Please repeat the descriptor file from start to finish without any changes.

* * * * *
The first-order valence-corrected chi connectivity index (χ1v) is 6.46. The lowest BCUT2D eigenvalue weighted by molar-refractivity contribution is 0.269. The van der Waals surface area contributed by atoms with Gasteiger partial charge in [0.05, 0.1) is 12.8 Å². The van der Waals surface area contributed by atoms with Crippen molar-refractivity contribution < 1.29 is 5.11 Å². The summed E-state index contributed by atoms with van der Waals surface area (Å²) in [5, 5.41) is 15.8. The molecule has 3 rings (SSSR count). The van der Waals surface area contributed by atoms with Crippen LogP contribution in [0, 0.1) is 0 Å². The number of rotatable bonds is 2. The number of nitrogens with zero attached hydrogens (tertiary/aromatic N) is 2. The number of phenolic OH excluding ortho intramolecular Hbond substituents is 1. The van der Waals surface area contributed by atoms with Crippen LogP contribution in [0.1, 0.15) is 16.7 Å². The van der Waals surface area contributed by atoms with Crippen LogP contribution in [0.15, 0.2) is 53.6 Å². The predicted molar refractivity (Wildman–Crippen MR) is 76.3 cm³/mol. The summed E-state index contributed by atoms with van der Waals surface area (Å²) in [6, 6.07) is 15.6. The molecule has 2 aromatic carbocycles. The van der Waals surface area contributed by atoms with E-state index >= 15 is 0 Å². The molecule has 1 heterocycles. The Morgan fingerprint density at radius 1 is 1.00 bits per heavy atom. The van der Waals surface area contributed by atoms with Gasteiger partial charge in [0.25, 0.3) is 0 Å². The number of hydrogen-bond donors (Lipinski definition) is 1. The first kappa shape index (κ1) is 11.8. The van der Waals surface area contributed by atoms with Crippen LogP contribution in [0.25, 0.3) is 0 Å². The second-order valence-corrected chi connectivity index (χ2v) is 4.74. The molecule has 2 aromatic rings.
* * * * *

The first-order valence-corrected chi connectivity index (χ1v) is 6.46. The lowest BCUT2D eigenvalue weighted by molar-refractivity contribution is 0.269. The van der Waals surface area contributed by atoms with Gasteiger partial charge in [0.05, 0.1) is 12.8 Å². The van der Waals surface area contributed by atoms with Crippen molar-refractivity contribution < 1.29 is 5.11 Å². The summed E-state index contributed by atoms with van der Waals surface area (Å²) in [5, 5.41) is 15.8. The molecule has 3 rings (SSSR count). The van der Waals surface area contributed by atoms with Crippen LogP contribution in [0, 0.1) is 0 Å². The number of rotatable bonds is 2. The number of nitrogens with zero attached hydrogens (tertiary/aromatic N) is 2. The number of phenolic OH excluding ortho intramolecular Hbond substituents is 1. The van der Waals surface area contributed by atoms with Crippen LogP contribution in [0.1, 0.15) is 16.7 Å². The van der Waals surface area contributed by atoms with Crippen LogP contribution in [0.15, 0.2) is 53.6 Å². The predicted molar refractivity (Wildman–Crippen MR) is 76.3 cm³/mol. The summed E-state index contributed by atoms with van der Waals surface area (Å²) in [6, 6.07) is 15.6. The molecule has 2 aromatic carbocycles. The van der Waals surface area contributed by atoms with E-state index >= 15 is 0 Å². The molecule has 1 heterocycles. The Morgan fingerprint density at radius 1 is 1.00 bits per heavy atom. The van der Waals surface area contributed by atoms with Gasteiger partial charge in [0.25, 0.3) is 0 Å². The number of hydrogen-bond donors (Lipinski definition) is 1. The first kappa shape index (κ1) is 11.8. The van der Waals surface area contributed by atoms with Crippen LogP contribution in [0.25, 0.3) is 0 Å². The second-order valence-corrected chi connectivity index (χ2v) is 4.74. The molecule has 2 aromatic rings.